Video

Delta Warning

15-minute DVD that graphically portrays the potential disaster should a major earthquake hit the Sacramento-San Joaquin Delta. “Delta Warning” depicts what would happen in the event of an earthquake registering 6.5 on the Richter scale: 30 levee breaks, 16 flooded islands and a 300 billion gallon intrusion of salt water from the Bay – the “big gulp” – which would shut down the State Water Project and Central Valley Project pumping plants.

Video

Shaping of the West: 100 Years of Reclamation

30-minute DVD that traces the history of the U.S. Bureau of Reclamation and its role in the development of the West. Includes extensive historic footage of farming and the construction of dams and other water projects, and discusses historic and modern day issues.

Video

Water on the Edge (60-minute DVD)

Water truly has shaped California into the great state it is today. And if it is water that made California great, it’s the fight over – and with – water that also makes it so critically important. In efforts to remap California’s circulatory system, there have been some critical events that had a profound impact on California’s water history. These turning points not only forced a re-evaluation of water, but continue to impact the lives of every Californian. This 2005 PBS documentary offers a historical and current look at the major water issues that shaped the state we know today. Includes a 12-page viewer’s guide with background information, historic timeline and a teacher’s lesson.

Maps & Posters

San Joaquin River Restoration Map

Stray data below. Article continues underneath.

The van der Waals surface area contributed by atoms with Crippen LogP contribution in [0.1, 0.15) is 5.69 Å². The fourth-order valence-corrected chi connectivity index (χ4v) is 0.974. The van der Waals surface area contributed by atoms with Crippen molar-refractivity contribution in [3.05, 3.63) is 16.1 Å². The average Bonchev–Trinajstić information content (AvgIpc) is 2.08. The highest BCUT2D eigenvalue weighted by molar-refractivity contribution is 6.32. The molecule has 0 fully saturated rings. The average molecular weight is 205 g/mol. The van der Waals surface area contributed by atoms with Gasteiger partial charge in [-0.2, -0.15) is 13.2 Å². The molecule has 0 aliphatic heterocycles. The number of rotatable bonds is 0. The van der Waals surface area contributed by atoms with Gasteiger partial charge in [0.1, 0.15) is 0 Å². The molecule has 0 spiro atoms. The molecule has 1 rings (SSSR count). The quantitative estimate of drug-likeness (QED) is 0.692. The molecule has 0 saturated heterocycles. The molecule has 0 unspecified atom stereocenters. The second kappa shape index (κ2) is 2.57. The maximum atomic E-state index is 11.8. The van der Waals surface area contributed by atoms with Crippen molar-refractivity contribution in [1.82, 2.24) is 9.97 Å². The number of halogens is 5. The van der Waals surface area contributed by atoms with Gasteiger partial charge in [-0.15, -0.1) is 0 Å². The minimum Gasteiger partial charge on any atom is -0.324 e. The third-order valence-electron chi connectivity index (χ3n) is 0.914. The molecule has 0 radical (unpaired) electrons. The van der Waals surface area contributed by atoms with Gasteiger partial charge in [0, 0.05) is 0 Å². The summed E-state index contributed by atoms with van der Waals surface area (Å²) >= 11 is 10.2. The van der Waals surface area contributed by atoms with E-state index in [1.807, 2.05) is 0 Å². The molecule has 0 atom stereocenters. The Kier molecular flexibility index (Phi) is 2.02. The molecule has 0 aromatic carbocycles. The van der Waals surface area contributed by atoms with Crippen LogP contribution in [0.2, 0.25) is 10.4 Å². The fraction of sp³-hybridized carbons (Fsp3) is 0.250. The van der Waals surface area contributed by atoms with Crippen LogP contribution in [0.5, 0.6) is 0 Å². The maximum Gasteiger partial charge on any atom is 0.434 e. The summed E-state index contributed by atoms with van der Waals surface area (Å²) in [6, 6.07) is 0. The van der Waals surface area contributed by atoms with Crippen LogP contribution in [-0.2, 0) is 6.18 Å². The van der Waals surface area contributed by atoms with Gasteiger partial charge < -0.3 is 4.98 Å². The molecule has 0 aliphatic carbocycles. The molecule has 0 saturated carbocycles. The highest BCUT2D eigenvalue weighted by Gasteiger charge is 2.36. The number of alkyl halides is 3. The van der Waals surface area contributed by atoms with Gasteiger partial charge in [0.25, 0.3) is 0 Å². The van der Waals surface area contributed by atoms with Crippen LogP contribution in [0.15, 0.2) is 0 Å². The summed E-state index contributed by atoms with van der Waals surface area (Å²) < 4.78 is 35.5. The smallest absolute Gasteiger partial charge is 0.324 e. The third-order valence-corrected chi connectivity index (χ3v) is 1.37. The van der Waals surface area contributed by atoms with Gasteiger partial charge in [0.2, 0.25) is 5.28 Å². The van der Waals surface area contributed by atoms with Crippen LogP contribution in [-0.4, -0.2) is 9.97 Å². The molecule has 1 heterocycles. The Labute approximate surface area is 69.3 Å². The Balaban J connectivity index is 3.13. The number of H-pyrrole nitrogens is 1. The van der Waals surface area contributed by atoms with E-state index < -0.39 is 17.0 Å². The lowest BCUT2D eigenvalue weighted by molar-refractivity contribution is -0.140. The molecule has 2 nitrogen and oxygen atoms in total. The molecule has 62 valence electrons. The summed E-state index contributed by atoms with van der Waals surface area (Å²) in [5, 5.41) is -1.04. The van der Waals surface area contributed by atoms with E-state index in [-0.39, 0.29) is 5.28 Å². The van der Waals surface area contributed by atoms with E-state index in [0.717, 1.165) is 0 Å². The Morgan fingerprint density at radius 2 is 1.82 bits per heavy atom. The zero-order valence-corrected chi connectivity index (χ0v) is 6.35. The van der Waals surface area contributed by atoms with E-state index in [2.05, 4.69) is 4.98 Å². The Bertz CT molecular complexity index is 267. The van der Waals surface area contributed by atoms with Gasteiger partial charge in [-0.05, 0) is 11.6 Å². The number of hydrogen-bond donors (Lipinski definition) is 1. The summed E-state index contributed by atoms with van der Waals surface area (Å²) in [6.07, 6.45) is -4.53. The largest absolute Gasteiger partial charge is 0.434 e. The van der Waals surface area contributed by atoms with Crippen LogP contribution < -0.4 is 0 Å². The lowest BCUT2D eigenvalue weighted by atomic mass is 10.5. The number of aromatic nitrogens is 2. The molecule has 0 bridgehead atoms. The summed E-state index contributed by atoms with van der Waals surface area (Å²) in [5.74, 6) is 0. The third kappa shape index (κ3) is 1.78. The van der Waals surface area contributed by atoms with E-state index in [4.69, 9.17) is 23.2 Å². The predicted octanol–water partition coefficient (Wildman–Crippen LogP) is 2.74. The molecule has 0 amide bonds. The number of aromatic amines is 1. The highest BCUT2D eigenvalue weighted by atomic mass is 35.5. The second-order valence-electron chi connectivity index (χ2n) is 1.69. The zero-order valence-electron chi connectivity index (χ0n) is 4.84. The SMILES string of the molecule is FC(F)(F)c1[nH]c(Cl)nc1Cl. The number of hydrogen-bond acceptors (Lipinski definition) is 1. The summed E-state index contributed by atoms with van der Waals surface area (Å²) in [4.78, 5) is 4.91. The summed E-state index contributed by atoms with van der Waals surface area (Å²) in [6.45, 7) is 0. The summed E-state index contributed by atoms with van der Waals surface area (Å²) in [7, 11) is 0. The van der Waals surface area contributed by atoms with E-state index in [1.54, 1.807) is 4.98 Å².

Published 2012

This beautiful 24×36 inch poster, suitable for framing, features a map of the San Joaquin River. The map text focuses on the San Joaquin River Restoration Program, which aims to restore flows and populations of Chinook salmon to the river below Friant Dam to its confluence with the Merced River. The text discusses the history of the program, its goals and ongoing challenges with implementation. 

Maps & Posters

Water Cycle Poster

Water as a renewable resource is depicted in this 18×24 inch poster. Water is renewed again and again by the natural hydrologic cycle where water evaporates, transpires from plants, rises to form clouds, and returns to the earth as precipitation. Excellent for elementary school classroom use.

Maps & Posters

Invasive Species Poster Set

One copy of the Space Invaders and one copy of the Unwelcome Visitors poster for a special price.

Maps & Posters

Unwelcome Visitors

This 24×36 inch poster, suitable for framing, explains how non-native invasive animals can alter the natural ecosystem, leading to the demise of native animals. “Unwelcome Visitors” features photos and information on four such species – including the zerbra mussel – and explains the environmental and economic threats posed by these species.

Maps & Posters

Space Invaders

This 24×36 inch poster, suitable for framing, explains how non-native invasive plants can alter the natural ecosystem, leading to the demise of native plants and animals. “Space Invaders” features photos and information on six non-native plants that have caused widespread problems in the Bay-Delta Estuary and elsewhere.